IN 2006 about 50 students from Tokyo Gakugei University donated money they made from working part-time jobs to an NGO in India to construct a new school building for the Niranjana Public Welfare School in Bihar, near Bodhgaya. The school was established in response to the poor education system in the region. The school had enrolled around 400 students studying from nursery to class 7
The school decided to have a art contest , They just said use the walls . One of the artists who participated in the festival three years in row was Yusuke Asai. Inspired by traditional Indian wall paintings, Asai filled the entire walls and ceiling of a classroom with paintings made using mud. Working with all the school children, he collected soils from various sites in the village and mixed them with water to make pigments.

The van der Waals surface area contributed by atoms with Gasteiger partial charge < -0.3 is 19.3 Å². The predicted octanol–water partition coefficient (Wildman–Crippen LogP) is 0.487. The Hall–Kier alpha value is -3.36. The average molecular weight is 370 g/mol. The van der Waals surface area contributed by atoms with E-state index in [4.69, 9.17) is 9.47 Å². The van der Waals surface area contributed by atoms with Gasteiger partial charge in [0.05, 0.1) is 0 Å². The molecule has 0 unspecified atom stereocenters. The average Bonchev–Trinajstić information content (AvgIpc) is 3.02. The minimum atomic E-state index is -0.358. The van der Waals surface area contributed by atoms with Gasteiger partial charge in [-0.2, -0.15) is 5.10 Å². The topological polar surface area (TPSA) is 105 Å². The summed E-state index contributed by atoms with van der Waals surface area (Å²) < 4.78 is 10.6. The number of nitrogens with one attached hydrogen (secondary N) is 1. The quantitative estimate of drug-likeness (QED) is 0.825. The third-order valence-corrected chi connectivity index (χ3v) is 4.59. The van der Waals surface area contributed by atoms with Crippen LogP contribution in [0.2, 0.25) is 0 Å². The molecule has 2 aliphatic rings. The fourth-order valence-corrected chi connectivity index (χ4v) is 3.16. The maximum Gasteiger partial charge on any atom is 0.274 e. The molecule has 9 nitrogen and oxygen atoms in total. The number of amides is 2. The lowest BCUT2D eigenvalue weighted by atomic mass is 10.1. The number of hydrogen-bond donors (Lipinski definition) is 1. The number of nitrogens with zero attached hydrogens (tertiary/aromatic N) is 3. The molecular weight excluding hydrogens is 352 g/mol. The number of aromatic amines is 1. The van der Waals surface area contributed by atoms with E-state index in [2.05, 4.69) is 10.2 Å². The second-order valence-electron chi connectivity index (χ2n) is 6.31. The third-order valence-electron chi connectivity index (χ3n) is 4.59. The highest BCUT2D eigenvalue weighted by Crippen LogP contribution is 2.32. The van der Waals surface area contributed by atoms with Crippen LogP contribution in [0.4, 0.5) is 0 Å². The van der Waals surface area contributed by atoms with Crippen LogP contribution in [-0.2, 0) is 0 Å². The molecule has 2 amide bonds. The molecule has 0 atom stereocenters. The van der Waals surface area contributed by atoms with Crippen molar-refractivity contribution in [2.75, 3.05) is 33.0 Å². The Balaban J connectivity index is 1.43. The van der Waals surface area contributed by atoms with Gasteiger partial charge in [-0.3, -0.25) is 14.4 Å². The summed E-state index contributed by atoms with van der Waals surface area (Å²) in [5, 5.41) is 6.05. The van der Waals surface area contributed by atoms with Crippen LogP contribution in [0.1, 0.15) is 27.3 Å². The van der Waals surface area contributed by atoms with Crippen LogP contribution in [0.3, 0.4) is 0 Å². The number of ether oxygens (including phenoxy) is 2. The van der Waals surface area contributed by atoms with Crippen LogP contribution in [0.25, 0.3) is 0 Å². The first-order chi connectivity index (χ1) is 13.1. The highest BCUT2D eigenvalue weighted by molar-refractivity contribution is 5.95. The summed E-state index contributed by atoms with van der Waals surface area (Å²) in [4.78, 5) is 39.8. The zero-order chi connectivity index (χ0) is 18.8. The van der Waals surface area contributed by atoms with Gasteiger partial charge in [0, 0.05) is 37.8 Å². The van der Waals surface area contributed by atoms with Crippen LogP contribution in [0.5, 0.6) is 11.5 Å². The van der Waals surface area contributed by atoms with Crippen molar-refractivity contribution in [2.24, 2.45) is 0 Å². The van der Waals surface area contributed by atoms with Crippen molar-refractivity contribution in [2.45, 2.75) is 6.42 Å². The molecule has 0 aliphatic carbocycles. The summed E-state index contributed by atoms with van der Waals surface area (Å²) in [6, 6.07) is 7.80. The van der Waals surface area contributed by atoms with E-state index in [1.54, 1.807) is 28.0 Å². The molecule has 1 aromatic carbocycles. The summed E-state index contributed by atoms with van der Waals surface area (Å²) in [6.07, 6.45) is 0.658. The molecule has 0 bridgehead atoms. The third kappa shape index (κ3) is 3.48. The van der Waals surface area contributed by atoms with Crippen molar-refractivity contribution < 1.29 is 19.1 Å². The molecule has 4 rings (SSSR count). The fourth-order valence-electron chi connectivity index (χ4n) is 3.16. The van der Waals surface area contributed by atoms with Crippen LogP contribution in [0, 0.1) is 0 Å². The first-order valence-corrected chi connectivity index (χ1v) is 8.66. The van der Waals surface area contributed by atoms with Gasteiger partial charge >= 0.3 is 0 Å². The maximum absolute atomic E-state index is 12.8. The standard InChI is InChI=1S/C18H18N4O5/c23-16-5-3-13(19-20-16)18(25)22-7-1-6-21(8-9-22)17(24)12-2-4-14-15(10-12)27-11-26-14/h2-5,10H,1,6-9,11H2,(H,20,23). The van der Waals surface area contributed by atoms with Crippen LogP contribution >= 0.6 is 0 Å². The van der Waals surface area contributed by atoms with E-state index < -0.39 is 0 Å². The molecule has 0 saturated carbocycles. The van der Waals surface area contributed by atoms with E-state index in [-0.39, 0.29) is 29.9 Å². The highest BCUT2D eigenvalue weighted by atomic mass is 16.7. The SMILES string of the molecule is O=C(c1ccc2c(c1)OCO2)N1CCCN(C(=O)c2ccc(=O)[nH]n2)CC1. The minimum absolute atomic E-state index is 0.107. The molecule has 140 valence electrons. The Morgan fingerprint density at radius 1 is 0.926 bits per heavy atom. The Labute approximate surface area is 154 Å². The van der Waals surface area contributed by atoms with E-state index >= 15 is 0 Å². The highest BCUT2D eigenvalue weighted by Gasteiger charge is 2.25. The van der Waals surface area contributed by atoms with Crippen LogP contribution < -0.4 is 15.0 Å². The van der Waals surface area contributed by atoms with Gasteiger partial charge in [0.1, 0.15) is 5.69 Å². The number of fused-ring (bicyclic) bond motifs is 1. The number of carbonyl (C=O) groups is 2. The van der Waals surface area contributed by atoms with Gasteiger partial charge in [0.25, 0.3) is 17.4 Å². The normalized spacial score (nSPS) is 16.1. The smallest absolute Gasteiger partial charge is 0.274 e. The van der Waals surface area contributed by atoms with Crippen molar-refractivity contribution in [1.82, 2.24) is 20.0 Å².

After the festival was over, Asai and the children once again, this time to help wash away the mud paintings, returning the material to the soil. Through this experience, Asai was teaching the children the meaning of life as a cycle in today’s context, by painfully wiping away his own work.
Looks like the foreigners are learning the lesson of Impermanence faster than we are . There is a photo of Yusuki here , with his back to the camera, as he is averse to being known